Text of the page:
28 March 2014

Fiddlehead Fern and Mushroom Ragout

The weather forecast has been all encompassing this winter. Left and right I'm barraged by predictions of snow in spring, below zero temperatures, storm gust winds. All of this weather has born true, and yet its the constant chatter about the freaky-long winter that's wearing me out. It's boring. I'm bored with myself every time I mention the cold. Our one comfort, unless you are living in Westeros (GOT fans? Anyone? Anyone?) is that you cannot stop the inevitable arrival of spring. It will come. It may be shorter than we would all like, but it is going to happen. 

So as I type this post amid 40-degree weather a few days before April, the arrival of rhubarb, purple asparagus, and these little fiddlehead ferns at my local green grocer is proof enough for me. 
This was my first time cooking fiddlehead ferns and I became fixated on the idea that I could potentially poison myself by preparing them incorrectly. 

After reading through various warnings, I realized this danger is slight and occurs only when the ferns are eaten raw. With this in mind I set about finding a recipe to highlight the spring that has just barely (not quite) arrived. I purchased two bouquet-like bunches of "hen of the woods" mushrooms and set about chiffonading them while boiling away any food-born illness potential in the ferns.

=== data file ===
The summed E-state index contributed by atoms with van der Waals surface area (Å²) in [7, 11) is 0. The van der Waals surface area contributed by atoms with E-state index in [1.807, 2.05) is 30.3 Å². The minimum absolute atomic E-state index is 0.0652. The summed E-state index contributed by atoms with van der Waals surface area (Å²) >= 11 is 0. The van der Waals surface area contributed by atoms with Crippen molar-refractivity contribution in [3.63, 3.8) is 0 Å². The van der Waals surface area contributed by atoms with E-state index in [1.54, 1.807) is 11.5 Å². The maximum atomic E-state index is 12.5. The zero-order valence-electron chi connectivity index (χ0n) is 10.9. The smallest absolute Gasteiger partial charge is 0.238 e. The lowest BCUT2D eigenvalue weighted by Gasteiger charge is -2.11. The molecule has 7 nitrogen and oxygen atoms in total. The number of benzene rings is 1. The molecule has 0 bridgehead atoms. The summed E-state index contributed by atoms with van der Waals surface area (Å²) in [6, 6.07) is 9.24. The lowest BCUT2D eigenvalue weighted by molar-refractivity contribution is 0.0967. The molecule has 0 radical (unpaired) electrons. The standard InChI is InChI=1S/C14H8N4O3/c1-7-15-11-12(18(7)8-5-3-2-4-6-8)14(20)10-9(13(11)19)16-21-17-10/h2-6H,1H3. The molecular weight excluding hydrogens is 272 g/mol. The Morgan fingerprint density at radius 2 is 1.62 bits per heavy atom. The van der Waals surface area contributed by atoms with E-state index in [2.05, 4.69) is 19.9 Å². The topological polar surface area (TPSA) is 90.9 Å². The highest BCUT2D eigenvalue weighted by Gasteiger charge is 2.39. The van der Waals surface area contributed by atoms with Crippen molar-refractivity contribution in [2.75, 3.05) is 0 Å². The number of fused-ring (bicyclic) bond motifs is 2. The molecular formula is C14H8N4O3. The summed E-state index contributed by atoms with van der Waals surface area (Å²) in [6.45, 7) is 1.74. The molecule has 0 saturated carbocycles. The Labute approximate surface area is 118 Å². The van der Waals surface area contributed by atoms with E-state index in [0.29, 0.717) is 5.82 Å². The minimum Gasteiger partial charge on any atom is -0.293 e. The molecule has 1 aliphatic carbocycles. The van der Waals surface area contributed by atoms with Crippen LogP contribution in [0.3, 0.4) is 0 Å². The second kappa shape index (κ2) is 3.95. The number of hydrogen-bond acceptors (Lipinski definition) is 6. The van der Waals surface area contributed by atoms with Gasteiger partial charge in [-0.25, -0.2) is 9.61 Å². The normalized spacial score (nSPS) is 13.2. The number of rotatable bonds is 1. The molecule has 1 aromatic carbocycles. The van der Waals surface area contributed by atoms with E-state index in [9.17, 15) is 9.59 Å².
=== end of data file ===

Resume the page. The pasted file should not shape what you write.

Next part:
The resulting ragout was both creamy and light -- the crunch of the al dente ferns went well with the nutty tenderness of the mushrooms. My favorite way to serve any sort of vegetable medley is, of course, on top of toast. There's something so homey about toast in general, and paired with vegetables, it feels downright virtuous. 
Fiddlehead Fern and Mushroom Ragout
Adapted from Emeril Lagasse

1 pound fiddlehead ferns
1 shallots, minced
2 tablespoons unsalted butter
2 sprigs fresh thyme
2 large hen of the wood mushrooms, woody stem trimmed away, brushed of clean, and shredded/chopped in medium size pieces. 
2 cloves garlic, minced
1/2 cup chicken stock
1/3 cup heavy cream
1 tsp chopped chives
1 tsp chopped parsley
Salt and pepper

In a saucepan, bring 1 1/2 quarts of salted water to a boil. Add fiddleheads and return to a boil, cooking for 30 seconds. Using a slotted spoon, transfer fiddleheads to an ice bath until the fiddleheads are cool to the touch. Drain and pat dry, removing as much of the outer brown, tissue-like membrane as possible.

In a large skillet saute shallots in butter until softened on medium heat, about 2 minutes. Add thyme, shredded mushrooms, and garlic and continue to cook until mushrooms have softened and given up their liquid, about 2 minutes. Continue to cook until almost all liquid is evaporated, about 2 more minutes. Add chicken stock and cook until reduced by half. 

Add fiddleheads and cook 2 minutes more, add cream, chives, and parsley, and season with salt and freshly ground black pepper, to taste. Serve immediately, as a side dish or main course served over pasta or toast. 

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